New Castle News

March 2, 2013

Area tax experts offer tips for 2013 returns

David Burcham
New Castle News

NEW CASTLE — These are times that try men’s souls.

At least those without accountants.

Tax season 2013 is upon us. It’s a confusing time for many Americans, including men and women who prepare returns for a living.

Some area experts agreed to share tips and information for those of us who are trying to make sens of it all.

“Nobody realizes the amount of reading necessary to stay abreast of major tax changes,” said Doug Gardner of Gardner’s Tax & Financial Service.

“It used to be you could go four or five years without major changes, but in the last 15 years, things seem to get more complicated every year.”

The IRS released new information about Medicare surcharges. Beginning Jan. 1, two new tax “surcharges” will apply to individuals making more than $200,000 per year as part of the Health Care Reform Act.

“It’s hard to do any strategic planning when you don’t know until the end of the year what the tax rules will be,” Gardner said.

Debbie Germani, who works at Gardner’s, said they have been flooded with calls from people with questions regarding income from property leases for Marcellus Shale and well drilling.

Germani touched on other issues.

She noted the government is in need of money and is reviewing claims more closely. Maintaining accurate books is a must for businesses.

Small businesses especially need to keep adequate records that will allow an auditor to quickly review. Without proper records, the government will disallow deductions and impose additional taxes, plus penalties,” she said.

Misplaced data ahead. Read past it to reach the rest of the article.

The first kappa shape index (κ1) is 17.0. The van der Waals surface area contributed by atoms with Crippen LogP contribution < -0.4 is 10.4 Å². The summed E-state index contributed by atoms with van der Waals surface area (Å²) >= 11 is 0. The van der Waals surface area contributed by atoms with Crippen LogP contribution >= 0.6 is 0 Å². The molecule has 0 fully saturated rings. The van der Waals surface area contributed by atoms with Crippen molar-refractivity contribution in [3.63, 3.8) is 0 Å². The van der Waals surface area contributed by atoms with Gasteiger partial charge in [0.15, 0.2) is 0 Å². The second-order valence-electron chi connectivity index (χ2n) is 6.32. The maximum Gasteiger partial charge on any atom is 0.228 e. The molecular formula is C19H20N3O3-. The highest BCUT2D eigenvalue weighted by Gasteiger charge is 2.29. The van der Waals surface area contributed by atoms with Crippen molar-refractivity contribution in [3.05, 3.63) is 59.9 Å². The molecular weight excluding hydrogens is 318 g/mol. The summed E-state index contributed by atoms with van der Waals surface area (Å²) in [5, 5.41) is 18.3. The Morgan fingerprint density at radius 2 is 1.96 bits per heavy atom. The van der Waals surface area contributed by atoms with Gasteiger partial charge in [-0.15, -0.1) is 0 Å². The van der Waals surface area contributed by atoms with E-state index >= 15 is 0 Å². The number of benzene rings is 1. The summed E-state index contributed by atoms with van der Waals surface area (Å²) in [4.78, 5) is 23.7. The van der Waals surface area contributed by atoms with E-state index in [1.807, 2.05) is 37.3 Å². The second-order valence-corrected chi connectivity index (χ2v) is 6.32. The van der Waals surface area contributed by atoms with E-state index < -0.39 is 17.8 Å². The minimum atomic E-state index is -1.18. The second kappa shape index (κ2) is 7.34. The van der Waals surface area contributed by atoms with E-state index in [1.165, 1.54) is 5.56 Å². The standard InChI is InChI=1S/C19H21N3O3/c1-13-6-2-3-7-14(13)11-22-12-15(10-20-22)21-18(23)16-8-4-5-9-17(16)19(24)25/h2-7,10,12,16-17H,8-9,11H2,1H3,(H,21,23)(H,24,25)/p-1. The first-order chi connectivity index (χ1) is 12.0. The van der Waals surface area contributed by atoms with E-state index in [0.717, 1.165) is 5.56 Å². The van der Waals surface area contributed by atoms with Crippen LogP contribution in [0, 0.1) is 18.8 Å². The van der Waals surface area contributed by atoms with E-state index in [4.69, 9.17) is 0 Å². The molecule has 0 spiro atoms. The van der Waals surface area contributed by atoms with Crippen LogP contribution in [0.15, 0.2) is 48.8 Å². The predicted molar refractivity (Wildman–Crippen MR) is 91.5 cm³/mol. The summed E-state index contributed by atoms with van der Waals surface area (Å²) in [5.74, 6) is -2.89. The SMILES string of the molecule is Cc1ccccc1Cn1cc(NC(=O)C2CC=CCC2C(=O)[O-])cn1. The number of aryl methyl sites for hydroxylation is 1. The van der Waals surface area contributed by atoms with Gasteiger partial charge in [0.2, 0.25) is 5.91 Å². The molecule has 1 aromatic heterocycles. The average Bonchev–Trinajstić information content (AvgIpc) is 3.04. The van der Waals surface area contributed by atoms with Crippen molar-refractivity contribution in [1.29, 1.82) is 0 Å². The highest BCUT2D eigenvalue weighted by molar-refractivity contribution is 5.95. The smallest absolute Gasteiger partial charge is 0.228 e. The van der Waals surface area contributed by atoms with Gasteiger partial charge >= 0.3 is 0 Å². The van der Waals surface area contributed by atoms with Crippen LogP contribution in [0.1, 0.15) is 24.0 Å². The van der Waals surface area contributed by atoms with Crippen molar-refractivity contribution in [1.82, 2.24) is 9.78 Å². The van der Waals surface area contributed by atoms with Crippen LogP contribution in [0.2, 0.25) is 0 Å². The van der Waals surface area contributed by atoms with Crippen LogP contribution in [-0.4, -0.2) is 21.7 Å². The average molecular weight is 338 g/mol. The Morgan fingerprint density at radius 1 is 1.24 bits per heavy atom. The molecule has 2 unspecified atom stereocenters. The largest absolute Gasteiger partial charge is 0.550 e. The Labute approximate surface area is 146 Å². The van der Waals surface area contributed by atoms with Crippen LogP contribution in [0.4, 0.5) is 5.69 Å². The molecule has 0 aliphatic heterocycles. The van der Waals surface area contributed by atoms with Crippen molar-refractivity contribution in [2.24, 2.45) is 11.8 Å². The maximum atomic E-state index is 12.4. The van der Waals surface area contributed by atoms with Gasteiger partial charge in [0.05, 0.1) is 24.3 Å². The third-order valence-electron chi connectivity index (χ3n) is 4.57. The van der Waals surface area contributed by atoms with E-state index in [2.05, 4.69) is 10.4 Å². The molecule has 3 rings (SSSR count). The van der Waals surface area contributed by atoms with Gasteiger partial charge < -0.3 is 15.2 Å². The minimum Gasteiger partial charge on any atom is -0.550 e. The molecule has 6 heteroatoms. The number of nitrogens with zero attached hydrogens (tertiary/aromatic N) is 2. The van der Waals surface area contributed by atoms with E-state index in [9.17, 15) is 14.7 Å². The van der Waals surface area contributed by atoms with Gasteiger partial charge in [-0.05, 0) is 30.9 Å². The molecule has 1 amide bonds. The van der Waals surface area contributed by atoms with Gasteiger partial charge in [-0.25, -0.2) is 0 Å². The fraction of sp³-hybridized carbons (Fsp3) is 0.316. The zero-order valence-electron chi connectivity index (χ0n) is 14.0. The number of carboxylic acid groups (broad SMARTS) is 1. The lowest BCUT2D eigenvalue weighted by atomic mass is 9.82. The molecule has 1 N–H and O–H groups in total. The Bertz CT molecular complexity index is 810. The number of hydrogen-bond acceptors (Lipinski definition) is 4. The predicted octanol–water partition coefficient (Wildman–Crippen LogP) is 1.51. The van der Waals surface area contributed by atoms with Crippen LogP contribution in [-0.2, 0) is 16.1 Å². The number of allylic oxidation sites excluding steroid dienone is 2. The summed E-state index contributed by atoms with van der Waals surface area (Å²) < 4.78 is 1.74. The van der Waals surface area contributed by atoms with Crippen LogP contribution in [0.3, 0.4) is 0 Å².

In regards to corporations, owners believe they can avoid tax by not drawing a paycheck, but the IRS is watching for that and is actively pursuing those who are not taking a “reasonable compensation” for their work in the corporation.

Incorrect penalty letters from the IRS are on the rise. Germani advises that if you receive such a letter, take it to a tax professional for review.

Energy credits were retroactively extended through 2013. If you put in new windows, doors or water heaters, you may qualify for up to $500. Another aspect of this credit covers GEO thermal heat pumps, wind energy and solar, it is a much more generous credit.

Germani also noted that identity theft in tax returns has become a problem. If you attempt to file your return and it is rejected because the IRS says it has already been received, contact a tax professional for guidance.

Earned income credit fraud issues are a complex topic. If done incorrectly, you are subject to fines and penalties. Be sure you are only claiming a qualifying child for earned income credit. Tax preparers will likely ask for additional information this year.

Education credits have been extended through 2017. Many taxpayers incorrectly assume they don’t qualify because student loans are paying for tuition.

Railroaders and truck drivers are accustomed to taking a per diem for their nights away from home while working. Pennsylvania no longer permits using the per diem. You must have actual documented expenses.

The $250 educator credit has also been retroactively extended.